Proof of Proposition 4. First observe that there is a unique almost complex structure on the normal bundle $N_C$ (regarded here as four-manifold, not a bundle) whose restriction to the fibers agrees with the almost complex structure $J$ on $X$, such that a local section $\psi$ is in the kernel of the operator $D_C$ if and only if $\psi$ is a holomorphic map from a neighborhood in $C$ to $N_C$.

Now suppose $\widetilde{\psi}$ is a nonzero element of $Ker(D_{\widetilde{C}})$. Let $\psi$ denote the image of $\widetilde{\psi}$ under the projection $\pi^*N_C\to N_C$. Then $\psi$ is a holomorphic curve in $N_C$.

By the assumption that $Ker(D_C)=0$ and the assumption about intermediate branched covers in Proposition 4, we can assume without loss of generality that $\psi$ is somewhere injective.

Now a version of the ECH index inequality tells us that $ind(\psi) \le I_C(\psi)$, with equality only if $\psi$ satisfies the ECH partition conditions relative to $C$. This is proved just like the usual ECH index inequality, except that in this case one does not need Siefring’s nonlinear analysis; instead one can use the much easier, linear analysis in my paper “An index inequality for pseudoholomorphic curves in symplectizations”.

Now in the first sentence of the above paragraph, one can replace $\psi$ everywhere by $\widetilde{C}$ without changing anything. We then have a contradiction to the assumptions of Proposition 4, which means that $\psi$ couldn’t exist, so $\widetilde{C}$ is good. QED.

Remark. There is a variant of Example 3 in which $C$ is the same as before, but now there are no branch points, so that $\widetilde{C}$ has genus one and two ends. Here neither Proposition 1 nor Proposition 4 is applicable to show that $\widetilde{C}$ is good, i.e. transverse. However I don’t think one needs to consider this case to define ECH cobordism maps. The reason is that the curves you would want to glue this to would have just one negative end (by the ECH partition conditions), so you would want to add a branch point so that $\widetilde{C}$ has just one positive end as in Example 3.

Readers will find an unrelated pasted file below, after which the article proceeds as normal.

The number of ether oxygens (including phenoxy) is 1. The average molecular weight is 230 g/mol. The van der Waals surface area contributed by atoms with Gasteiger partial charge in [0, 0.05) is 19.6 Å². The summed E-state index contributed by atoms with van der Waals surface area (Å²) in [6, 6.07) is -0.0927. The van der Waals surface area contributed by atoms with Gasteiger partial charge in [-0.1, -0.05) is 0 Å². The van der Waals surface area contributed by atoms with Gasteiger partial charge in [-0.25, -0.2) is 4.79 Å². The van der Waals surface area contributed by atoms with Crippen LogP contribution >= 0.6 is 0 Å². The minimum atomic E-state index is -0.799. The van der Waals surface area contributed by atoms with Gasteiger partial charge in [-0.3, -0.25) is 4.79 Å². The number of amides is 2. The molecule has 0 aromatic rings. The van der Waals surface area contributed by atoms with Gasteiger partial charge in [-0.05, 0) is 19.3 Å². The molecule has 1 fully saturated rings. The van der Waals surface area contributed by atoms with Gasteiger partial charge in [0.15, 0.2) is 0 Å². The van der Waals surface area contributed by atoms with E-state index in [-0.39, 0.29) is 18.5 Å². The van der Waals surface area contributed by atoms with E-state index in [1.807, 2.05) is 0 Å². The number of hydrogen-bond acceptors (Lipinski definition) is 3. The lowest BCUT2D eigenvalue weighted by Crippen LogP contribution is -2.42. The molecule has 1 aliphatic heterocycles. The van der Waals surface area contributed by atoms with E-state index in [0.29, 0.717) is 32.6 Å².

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### 5 Responses to A magic trick for defining obstruction bundles

1. Chris Wendl says:

A discussion reminded me of this post that I had intended to read 7 months ago but not gotten around to until now. I have two questions:

(1) Do I understand correctly that if C is an index 0 immersed cylinder in a 4-dimensional cobordism, then this trick implies that whenever C is regular, all of its unbranched multiple covers also are? (In other words, one need not make J “even more generic” in order to achieve regularity for the covers?)

(2) Do I also understand correctly that this trick does NOT apply to the situation that arises in defining the Gromov invariant, i.e. showing that for generic J, all the unbranched multiple covers of embedded index 0 tori are regular? Unless I’m very confused, it seems that in that case, the partition conditions are trivially satisfied but ind and I_C are always equal. (I believe also that in that case, it should not suffice merely to achieve transversality for the embedded curves, as one may really have to make J more generic in order to handle the covers. At any rate that’s how I understand Taubes’s argument, though my understanding of Taubes is fragile.)

2. Don’t worry about the 7 months; there’s too much stuff to read, and I am happy to discuss blog postings arbitrarily far in the future.

(1) I don’t think the trick always implies this. It depends on the relation between the ECH and Fredholm indices and on the partition conditions. Note also the key word “not” in Proposition 4.

(2) Right. J needs to be more generic in order for the covers to be regular. Indeed, as one varies J in a generic one-parameter family, at some times double covers may not be regular, leading to “torus doubling bifurcations”. (I should go back and read Taubes’s proof that the covers are regular for generic J, because I think I never really understood this.)

• Chris Wendl says:

My question (1) was a bit sloppy: I meant to also assume the asymptotic orbits are positive hyperbolic (which guarantees among other things that all the unbranched covers also have index 0). Is what I said true then?

(Automatic transversality makes me less worried about the case with elliptic orbits… of course I am conveniently forgetting that there could also be negative hyperbolic orbits, as I sometimes do.)

• OK, then yes, what you said is true: If you have an immersed index zero cylinder with ends at positive hyperbolic orbits, and if it is regular, then its unbranched covers are automatically regular. This was Example 2 above (except that in Example 2 I said that one of the ends is on the negative side of the cobordism, but this is not relevant to anything).